Somewhere Hector Lavoe and Celia Celia – to name a few - are smiling and probably jamming as well.
And Oscar Hernandez should no doubt feel a sense of accomplishment.
Hernandez, the founder and pianist for salsa ensemble Spanish Harlem Orchestra, set out to maintain the charged fusions of Afro-Caribbean rhythms and big band sound popularized all over New York in the 60’s and 70’s with the band’s third album.
United We Swing does just that with a bevy of blaring trumpets, trombones, street-smart improvisations and all-out exuberance that serves as an invitation to dance and pure old-school all at once.
Although the overall feel of the album is a throwback, the Grammy-award winning group scores big with original material played by veteran musicians who shared the stage with some of the famed salseros of yesteryear.
The album provides something for everyone who has a special place in their heart for ”la salsa dura” (hard salsa). Take the charm of Gil Lopez’s piano bouncing off the horn drive in “Llego la Orquestra” (The Orchestra has Arrived).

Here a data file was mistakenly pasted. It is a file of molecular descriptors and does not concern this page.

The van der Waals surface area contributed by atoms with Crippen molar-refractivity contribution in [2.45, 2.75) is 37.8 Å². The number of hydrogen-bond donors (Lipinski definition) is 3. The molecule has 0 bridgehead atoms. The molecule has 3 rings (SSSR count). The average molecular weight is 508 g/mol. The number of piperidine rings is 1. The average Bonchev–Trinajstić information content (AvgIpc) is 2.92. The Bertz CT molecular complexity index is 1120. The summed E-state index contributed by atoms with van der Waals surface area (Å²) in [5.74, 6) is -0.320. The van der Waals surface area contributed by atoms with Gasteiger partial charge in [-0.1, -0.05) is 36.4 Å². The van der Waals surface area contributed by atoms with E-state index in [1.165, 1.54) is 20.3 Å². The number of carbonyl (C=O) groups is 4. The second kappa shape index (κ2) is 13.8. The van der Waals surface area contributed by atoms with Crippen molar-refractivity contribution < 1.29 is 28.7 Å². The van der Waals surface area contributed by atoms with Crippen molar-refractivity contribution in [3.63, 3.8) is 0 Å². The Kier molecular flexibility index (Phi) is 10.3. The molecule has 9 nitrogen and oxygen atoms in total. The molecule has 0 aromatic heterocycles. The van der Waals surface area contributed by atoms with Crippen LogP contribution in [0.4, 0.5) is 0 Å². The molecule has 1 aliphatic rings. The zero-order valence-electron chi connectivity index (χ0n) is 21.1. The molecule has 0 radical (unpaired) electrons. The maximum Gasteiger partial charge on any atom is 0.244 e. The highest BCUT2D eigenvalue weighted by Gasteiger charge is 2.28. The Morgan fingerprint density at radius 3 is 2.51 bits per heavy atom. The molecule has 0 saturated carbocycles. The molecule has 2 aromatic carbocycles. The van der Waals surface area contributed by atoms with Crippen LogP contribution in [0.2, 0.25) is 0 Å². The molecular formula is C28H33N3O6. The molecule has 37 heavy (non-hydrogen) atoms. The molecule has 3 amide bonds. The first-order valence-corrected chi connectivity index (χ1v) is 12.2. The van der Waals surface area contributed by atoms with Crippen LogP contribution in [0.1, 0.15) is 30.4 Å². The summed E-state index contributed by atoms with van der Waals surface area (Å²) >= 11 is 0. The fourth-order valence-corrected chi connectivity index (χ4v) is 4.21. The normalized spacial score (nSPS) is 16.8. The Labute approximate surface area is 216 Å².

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“En El Tiempo Del Palladium” (In The Time of the Palladium), is an up-tempo homage to the famed New York hot spot while “Plena Con Sabor” (Plena With Flavor) honors the old Puerto Rican genre that eventually made its way to the Big Apple.
The lone oddity is “Late In the Evening” (Tarde en la Noche), which despite being well-written by Paul Simon has a strange feel (Salsa just doesn’t carry the same vibe in English.) Still Hernandez’s beautiful and brassy arrangements make it worthwhile.
The group’s trio of demonstrative, polished and fine-tuned vocalists (Ray de la Paz, Willie Torres and Marco Bermudez) bring an added touch that fits the band’s harmonic diversions throughout the album like a glove.
One that’s definitely going to make you want to get up and dance. -- Fernando Ruano Jr.